Apple removes Bible app in China to appease Communist regime



Catholic worshipers attend a morning mass on Easter Sunday at a Catholic church in a village near Beijing on April 4, 2021. |

Apple removed a popular Bible app and a Quran app in China after the communist country’s regime found the apps violated local laws on hosting religious texts.

Bible App by Olive Tree, which has more than one million downloads, and Quran Majeed, used by millions of Muslims, have been removed due to compliance concerns, the tech company said Recount the BBC.

Apple declined to comment but pointed the BBC at its human rights policy: “We are required to comply with local laws, and there are sometimes complex issues that we can disagree with. governments.

Apple also told the BBC that the apps were removed because Chinese officials said they violated laws on hosting illegal religious texts.

“Apple chief executive Tim Cook has been accused of hypocrisy by US politicians for talking about US politics, but remaining silent about China,” the BBC noted.

Chinese authorities are also removing Bible apps and Christian WeChat public accounts, as new, severely restrictive administrative measures on religious personnel took effect earlier this year.

Open Doors estimates that China has more than 97 million Christians, many of whom worship in unregistered or so-called “illegal” underground churches.

U.S. persecution watchdog International Christian Concern has documented more than 100 incidents of Christian persecution in China between July 2020 and June 2021 as the country’s Communist regime seeks to forcibly convert independent religious groups into Chinese Communist Party mechanisms. .

The ICC has documented 23 incidents where authorities demolished religious structures and symbols during the reporting period, the group said in its report. report.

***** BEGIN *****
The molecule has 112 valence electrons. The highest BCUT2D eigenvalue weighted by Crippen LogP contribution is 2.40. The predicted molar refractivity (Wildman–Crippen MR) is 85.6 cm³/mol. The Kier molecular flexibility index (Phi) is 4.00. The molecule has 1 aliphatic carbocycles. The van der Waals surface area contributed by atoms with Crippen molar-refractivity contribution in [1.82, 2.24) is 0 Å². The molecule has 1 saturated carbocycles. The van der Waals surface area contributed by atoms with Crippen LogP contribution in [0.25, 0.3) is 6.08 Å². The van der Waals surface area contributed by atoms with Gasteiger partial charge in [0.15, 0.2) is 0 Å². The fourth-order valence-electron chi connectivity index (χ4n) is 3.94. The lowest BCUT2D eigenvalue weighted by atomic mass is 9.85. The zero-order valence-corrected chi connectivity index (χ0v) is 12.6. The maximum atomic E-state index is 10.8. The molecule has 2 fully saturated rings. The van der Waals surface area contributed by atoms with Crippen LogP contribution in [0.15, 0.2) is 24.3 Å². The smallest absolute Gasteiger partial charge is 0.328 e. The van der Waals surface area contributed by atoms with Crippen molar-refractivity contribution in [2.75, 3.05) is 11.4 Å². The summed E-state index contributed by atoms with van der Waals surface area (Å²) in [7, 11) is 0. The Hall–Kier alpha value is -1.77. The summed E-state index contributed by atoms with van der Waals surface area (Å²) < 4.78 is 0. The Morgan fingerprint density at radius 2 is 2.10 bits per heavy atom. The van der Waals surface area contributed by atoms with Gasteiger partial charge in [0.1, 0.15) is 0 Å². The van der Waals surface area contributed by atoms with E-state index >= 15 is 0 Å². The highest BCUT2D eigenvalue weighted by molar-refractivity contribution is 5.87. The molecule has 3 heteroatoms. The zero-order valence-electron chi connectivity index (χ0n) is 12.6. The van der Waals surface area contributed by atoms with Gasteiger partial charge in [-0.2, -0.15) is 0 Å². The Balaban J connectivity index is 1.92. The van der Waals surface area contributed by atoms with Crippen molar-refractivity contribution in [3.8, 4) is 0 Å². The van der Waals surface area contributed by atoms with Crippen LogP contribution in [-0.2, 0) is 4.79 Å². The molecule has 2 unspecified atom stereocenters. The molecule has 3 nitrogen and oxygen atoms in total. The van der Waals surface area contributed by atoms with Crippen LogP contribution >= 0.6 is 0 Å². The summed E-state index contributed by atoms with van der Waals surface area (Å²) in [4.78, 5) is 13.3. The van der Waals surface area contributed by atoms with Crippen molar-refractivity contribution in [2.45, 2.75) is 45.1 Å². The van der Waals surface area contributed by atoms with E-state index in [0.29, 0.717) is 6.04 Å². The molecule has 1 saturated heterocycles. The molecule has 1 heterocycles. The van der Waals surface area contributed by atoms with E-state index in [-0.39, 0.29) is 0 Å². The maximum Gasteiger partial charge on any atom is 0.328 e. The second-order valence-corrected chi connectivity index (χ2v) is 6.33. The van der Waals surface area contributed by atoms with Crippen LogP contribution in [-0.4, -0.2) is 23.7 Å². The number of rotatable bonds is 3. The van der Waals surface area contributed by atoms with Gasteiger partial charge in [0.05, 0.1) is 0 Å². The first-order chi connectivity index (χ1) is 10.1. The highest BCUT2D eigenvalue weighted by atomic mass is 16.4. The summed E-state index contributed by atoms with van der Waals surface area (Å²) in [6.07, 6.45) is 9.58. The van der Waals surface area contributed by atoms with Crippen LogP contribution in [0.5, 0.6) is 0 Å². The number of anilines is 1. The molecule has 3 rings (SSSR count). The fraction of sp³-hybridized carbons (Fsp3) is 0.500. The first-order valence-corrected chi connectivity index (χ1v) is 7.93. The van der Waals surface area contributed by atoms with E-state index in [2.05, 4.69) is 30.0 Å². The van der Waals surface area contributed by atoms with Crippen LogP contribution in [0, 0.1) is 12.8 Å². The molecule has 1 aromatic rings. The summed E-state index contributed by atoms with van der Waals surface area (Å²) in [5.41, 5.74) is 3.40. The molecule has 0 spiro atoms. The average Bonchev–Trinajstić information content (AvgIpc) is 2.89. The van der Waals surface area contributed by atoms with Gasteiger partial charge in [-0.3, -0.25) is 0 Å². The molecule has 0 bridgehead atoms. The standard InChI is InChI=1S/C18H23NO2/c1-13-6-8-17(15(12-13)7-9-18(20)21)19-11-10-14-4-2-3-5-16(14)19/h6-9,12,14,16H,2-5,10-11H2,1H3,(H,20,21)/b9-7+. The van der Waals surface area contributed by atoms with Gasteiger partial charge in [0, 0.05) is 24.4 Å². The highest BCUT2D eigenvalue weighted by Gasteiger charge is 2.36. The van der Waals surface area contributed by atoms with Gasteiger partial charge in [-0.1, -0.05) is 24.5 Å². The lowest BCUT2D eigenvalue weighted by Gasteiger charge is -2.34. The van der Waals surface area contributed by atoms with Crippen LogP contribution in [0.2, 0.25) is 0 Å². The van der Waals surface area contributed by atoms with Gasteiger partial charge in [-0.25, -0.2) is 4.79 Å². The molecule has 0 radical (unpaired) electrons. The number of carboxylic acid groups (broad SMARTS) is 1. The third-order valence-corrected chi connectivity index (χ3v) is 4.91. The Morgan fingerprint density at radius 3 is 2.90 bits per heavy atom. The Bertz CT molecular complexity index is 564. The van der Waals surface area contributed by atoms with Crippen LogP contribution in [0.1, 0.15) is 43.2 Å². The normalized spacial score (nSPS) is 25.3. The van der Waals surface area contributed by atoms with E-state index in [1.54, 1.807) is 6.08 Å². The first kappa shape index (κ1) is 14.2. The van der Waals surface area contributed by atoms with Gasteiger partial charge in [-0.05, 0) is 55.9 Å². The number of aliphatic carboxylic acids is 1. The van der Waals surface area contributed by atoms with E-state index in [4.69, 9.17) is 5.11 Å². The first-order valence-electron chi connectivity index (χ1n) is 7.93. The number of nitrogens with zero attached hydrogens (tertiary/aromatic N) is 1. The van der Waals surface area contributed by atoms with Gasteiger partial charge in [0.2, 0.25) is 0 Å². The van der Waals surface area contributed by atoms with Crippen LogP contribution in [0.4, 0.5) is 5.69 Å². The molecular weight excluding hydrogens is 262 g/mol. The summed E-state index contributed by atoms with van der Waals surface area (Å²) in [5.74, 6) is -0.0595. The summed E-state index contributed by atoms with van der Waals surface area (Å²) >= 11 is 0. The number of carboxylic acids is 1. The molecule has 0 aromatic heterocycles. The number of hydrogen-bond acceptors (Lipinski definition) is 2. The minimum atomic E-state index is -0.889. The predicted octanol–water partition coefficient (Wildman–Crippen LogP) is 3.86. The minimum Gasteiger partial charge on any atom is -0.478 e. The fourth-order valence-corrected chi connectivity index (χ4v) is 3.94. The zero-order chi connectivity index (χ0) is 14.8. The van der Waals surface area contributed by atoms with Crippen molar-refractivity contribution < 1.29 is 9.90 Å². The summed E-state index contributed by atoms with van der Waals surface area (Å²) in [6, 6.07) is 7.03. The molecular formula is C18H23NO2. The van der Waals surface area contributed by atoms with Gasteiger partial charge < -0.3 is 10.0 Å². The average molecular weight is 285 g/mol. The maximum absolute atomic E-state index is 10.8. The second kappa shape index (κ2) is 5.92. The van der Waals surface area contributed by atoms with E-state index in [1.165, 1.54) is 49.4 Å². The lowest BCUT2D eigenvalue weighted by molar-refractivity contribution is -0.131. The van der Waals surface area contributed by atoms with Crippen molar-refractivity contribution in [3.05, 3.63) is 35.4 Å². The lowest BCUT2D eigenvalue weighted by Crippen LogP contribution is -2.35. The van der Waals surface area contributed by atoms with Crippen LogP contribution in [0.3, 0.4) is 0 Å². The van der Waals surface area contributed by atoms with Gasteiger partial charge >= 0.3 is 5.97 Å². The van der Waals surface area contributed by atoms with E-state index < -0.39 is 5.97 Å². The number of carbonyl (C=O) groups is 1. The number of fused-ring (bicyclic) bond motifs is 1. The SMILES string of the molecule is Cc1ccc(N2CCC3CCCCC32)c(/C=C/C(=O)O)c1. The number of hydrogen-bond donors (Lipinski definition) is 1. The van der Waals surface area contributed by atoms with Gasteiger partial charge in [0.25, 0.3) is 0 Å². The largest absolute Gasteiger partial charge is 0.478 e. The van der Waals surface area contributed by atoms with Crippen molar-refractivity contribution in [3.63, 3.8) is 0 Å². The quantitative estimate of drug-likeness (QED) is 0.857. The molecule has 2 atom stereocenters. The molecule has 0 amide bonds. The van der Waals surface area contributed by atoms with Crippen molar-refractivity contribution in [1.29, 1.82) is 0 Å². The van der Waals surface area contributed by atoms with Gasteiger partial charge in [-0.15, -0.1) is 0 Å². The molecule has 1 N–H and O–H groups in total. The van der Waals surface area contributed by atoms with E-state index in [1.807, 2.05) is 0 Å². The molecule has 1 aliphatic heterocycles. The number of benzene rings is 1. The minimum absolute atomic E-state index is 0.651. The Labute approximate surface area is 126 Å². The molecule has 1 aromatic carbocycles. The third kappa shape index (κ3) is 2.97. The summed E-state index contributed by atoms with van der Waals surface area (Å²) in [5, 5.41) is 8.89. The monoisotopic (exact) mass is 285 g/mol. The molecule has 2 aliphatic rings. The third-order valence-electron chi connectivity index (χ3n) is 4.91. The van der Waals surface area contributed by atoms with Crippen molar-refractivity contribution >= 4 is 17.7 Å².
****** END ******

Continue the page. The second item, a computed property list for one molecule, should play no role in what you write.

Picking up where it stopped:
“The CCP has demolished, destroyed and kidnapped many churches in China, especially those that refused to submit to its control,” the report said.

The persecution watchdog added in the report that it had recorded 14 cases of “sinization,” which is a state campaign to forcibly assimilate religious groups into the Chinese culture defined by the CCP.

As an example, the ICC highlighted the plight of a church bookstore that was forced to display Mao Zedong’s Little Red Book instead of the Bible. The Religious Affairs Administration also ordered Christians to study President Xi’s book and memorize his speeches.

Under President Xi Jinping’s leadership, CCP officials are enforcing strict controls on religion, according to another report released in March by China Aid.

Open Doors USA, which monitors the persecution in more than 60 countries, estimates that there are approximately 97 million Christians in China, a large percentage of whom worship in what China considers “illegal” and not “illegal” underground house churches. recorded.

However, Christians are not the only religious minority to be persecuted by the CCP.

Estimates suggest that up to 1 million to 3 million Uyghurs and other ethnic Muslims were subjected to internment camps in western Xinjiang province, where they are taught to be secular citizens who adhere to the CCP. In January, the US State Department recognized China’s treatment of Uyghurs as “genocide.”

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